What is tinnitus?

If you’ve ever attended a rock concert or loud sporting event, or worked with noisy equipment like a chainsaw, you might have experienced a ringing sound in your ears. No one else hears it and it sounds like it’s coming from inside your head. No, you’re not crazy, you’re experiencing tinnitus.

Tinnitus, which comes from the Latin for ‘ringing,’ can also sound like buzzing, whistling or humming. It can happen in one or both ears and may be intermittent or consistent. For most of us the sound goes away after a while, but , 10-20% of the population has ongoing, chronic tinnitus.

What Causes Tinnitus?

Aside from the common ringing in the ears caused by loud noise, there can be underlying causes that often result in long-term tinnitus.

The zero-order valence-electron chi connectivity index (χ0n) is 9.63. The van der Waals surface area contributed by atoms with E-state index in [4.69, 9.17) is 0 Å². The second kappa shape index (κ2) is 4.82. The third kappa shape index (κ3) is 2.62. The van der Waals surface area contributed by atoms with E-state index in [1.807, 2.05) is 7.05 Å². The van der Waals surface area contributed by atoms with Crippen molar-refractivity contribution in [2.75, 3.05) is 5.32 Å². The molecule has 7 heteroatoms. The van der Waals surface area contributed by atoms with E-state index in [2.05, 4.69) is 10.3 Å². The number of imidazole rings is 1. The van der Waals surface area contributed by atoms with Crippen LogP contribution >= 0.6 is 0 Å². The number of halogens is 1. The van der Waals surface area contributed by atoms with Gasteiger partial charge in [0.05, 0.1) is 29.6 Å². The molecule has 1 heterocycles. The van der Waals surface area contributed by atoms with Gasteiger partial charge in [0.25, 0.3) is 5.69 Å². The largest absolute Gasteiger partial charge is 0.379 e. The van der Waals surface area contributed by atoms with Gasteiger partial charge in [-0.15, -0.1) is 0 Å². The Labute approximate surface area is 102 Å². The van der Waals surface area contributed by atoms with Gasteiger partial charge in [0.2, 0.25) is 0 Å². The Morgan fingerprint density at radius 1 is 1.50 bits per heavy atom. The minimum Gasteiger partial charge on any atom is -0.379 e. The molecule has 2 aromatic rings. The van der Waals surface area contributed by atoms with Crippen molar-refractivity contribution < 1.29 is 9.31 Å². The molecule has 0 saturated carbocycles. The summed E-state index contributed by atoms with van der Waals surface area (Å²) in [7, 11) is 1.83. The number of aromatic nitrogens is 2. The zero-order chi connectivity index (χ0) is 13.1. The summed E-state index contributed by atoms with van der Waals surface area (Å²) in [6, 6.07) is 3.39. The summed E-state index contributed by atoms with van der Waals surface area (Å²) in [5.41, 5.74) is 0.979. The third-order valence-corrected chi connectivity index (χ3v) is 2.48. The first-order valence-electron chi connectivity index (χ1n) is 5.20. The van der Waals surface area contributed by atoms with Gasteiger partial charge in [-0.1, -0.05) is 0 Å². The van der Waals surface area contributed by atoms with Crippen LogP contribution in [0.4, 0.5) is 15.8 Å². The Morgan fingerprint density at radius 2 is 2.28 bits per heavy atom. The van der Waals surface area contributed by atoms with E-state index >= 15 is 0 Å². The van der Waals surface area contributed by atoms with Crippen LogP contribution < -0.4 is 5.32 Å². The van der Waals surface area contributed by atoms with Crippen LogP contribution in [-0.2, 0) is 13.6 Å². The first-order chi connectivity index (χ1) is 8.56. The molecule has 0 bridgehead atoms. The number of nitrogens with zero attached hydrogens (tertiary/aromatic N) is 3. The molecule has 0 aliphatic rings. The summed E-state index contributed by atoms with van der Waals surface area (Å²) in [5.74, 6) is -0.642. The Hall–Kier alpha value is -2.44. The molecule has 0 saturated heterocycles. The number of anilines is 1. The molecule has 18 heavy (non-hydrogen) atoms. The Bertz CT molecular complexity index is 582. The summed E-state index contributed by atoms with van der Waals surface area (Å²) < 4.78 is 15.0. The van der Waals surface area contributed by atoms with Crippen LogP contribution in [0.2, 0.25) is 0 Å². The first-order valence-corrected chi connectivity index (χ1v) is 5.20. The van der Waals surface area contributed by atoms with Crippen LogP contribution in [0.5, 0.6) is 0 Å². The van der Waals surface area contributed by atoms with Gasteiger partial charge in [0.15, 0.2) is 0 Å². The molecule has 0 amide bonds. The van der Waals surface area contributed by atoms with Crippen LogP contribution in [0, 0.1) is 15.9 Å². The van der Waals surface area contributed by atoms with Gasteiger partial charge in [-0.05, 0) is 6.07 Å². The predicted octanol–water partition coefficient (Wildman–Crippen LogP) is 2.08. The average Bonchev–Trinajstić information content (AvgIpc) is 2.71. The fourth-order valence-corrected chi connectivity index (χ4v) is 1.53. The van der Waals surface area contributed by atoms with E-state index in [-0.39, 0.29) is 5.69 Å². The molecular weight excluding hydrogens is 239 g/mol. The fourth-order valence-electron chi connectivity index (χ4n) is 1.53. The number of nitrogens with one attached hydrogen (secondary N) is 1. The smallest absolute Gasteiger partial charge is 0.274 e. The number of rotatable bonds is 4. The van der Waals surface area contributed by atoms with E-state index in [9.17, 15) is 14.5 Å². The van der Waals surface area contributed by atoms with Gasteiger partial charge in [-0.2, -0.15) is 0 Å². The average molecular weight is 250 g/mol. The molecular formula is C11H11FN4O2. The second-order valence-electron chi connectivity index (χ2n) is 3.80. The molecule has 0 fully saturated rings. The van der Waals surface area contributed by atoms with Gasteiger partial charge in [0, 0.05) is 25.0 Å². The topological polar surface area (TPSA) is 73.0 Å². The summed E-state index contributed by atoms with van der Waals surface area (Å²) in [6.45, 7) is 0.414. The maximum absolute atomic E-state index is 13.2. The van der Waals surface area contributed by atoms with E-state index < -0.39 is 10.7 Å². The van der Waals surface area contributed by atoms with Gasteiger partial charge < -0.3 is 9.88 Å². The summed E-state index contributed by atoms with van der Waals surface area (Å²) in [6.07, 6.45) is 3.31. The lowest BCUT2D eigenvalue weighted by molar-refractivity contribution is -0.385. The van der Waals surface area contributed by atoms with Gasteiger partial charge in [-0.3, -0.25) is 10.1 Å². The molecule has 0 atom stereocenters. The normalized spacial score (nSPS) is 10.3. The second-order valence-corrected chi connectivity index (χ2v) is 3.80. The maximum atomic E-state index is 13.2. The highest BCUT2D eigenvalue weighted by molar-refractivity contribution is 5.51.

Some common causes:

  • Exposure to loud noise
  • Age-related hearing loss, known as presbycusis.
  • Earwax blockage
  • Otosclerosis, which is a stiffening of the bones in the middle ear that can cause tinnitus. This tends to be genetic.
  • Any kind of head or neck trauma can trigger tinnitus along with other symptoms like vertigo and headaches.

Less common causes:

  • Meniere’s Disease—causes vertigo and some hearing loss.
  • TMJ disorders—the temperomandibular joint is in front of your ear on each side of the head. Any problem with the TMJ can cause ringing in the ears.
  • Acoustic Neuroma—this is a benign tumor on the cranial nerve in the inner ear. This usually causes tinnitus in only one ear.

While you probably can’t prevent tinnitus caused by underlying conditions, you can be mindful of the noisy world around us.